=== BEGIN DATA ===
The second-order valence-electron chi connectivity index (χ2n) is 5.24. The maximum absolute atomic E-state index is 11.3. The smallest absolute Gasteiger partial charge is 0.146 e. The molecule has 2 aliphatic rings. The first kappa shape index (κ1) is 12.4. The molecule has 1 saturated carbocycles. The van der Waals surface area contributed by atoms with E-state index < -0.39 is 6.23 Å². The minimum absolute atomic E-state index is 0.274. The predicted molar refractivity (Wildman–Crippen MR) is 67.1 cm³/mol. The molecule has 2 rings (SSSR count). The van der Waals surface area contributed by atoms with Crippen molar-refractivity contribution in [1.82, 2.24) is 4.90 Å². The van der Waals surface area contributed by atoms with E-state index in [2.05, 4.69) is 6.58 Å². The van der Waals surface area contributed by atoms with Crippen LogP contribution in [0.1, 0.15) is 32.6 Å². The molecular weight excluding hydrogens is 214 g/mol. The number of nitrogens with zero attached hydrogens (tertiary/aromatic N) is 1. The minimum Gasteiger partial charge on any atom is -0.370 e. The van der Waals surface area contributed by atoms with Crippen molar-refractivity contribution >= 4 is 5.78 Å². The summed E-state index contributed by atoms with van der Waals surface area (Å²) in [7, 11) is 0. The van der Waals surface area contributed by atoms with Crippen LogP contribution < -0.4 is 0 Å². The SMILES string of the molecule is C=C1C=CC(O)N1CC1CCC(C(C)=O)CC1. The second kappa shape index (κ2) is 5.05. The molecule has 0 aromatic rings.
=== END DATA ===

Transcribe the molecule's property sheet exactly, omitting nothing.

The second-order valence-electron chi connectivity index (χ2n) is 5.24. The maximum absolute atomic E-state index is 11.3. The smallest absolute Gasteiger partial charge is 0.146 e. The molecule has 2 aliphatic rings. The first kappa shape index (κ1) is 12.4. The molecule has 1 saturated carbocycles. The van der Waals surface area contributed by atoms with E-state index < -0.39 is 6.23 Å². The minimum absolute atomic E-state index is 0.274. The predicted molar refractivity (Wildman–Crippen MR) is 67.1 cm³/mol. The molecule has 2 rings (SSSR count). The van der Waals surface area contributed by atoms with Crippen molar-refractivity contribution in [1.82, 2.24) is 4.90 Å². The van der Waals surface area contributed by atoms with E-state index in [2.05, 4.69) is 6.58 Å². The van der Waals surface area contributed by atoms with Crippen LogP contribution in [0.1, 0.15) is 32.6 Å². The molecular weight excluding hydrogens is 214 g/mol. The number of nitrogens with zero attached hydrogens (tertiary/aromatic N) is 1. The minimum Gasteiger partial charge on any atom is -0.370 e. The van der Waals surface area contributed by atoms with Crippen molar-refractivity contribution >= 4 is 5.78 Å². The summed E-state index contributed by atoms with van der Waals surface area (Å²) in [7, 11) is 0. The van der Waals surface area contributed by atoms with Crippen LogP contribution < -0.4 is 0 Å². The SMILES string of the molecule is C=C1C=CC(O)N1CC1CCC(C(C)=O)CC1. The second kappa shape index (κ2) is 5.05. The molecule has 0 aromatic rings.